Interestingly, the fact that the Cobra King was a Jumbo Sherman explains why it's managed to survive so long. While Jumbos, as the lead tank in a column, often took heavier fire than the average tank, the thick armor let them take it. But there are lots of ways a tank can suffer an ill fate, and most of Cobra King's mates at Bastogne from C Co. of the 37th Armored Battalion, if they survived the Battle of the Bulge, were undoubtedly lost during the infamous Hammelburg Raid. C Company formed the core of Task Force Baum, which Patton dispatched on a raid to liberate the POW camp at Hammelburg where Patton's son-in-law was being held. The entire force was lost. Presumably Cobra King missed the raid because a Jumbo would slowed the column too much.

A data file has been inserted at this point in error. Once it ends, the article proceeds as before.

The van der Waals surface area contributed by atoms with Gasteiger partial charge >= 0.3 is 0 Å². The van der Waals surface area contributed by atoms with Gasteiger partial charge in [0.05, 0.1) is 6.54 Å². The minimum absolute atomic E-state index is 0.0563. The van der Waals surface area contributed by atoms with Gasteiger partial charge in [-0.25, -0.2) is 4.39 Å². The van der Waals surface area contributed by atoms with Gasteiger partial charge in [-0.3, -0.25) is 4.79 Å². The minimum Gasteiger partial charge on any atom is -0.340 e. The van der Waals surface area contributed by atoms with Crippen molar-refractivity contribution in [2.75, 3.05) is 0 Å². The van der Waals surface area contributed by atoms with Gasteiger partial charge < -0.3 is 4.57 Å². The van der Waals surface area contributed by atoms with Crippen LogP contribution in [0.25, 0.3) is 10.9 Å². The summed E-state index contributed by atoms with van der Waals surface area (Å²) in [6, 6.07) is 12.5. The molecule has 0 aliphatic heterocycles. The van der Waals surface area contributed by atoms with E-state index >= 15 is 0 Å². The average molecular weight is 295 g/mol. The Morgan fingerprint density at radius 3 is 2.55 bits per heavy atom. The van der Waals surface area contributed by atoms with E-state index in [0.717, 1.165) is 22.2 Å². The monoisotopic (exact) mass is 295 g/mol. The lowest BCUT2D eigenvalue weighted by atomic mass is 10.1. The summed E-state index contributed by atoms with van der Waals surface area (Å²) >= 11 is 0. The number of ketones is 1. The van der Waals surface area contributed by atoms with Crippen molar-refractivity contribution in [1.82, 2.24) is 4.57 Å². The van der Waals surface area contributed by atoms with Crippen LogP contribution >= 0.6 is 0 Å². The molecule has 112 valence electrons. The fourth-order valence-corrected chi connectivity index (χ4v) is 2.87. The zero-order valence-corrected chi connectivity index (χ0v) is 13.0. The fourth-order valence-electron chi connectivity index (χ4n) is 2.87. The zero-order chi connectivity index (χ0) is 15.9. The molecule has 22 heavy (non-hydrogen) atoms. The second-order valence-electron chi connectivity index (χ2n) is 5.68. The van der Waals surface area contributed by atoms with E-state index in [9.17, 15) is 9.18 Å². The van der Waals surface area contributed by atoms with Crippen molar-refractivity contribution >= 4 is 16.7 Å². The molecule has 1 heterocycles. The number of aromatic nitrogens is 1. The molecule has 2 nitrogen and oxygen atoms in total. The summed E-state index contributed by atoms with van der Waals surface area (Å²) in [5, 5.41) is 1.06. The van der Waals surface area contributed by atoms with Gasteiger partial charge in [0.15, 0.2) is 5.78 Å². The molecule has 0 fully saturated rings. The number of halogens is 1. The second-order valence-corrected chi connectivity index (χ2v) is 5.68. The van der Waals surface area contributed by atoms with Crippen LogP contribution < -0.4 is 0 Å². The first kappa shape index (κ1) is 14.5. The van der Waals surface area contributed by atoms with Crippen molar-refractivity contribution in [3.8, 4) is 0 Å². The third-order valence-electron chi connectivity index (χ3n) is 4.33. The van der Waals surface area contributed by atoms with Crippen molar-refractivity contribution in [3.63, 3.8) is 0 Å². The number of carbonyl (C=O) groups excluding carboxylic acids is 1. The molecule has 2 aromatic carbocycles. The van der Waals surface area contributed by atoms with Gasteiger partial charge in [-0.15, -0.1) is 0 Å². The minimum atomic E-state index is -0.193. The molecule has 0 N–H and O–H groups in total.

Patton's Best allows players to recreate Cobra King's drive on Bastogne. It's Dec. 26 on the Combat Calendar, A/9/H meaning Farm fields/ 90% chance of contact/ Heavy action.

Monday, June 8, 2009

Small World first impressions

I do have to say that my first impressions of the game are very positive. It seems very well thought out as far as player aids and other components and the balance between forces. Some commentary has criticized the dwarves as being too weak, but I think that not having a perfect balance between races is not a bad thing. Much of that criticism seems to be coming from a eurogame perspective, but as a wargamer I'm pretty used to units that simply aren't as good as others. For wargames that's simply something you cope with. That militia may be close to worthless, but that's what you have, so deal with it.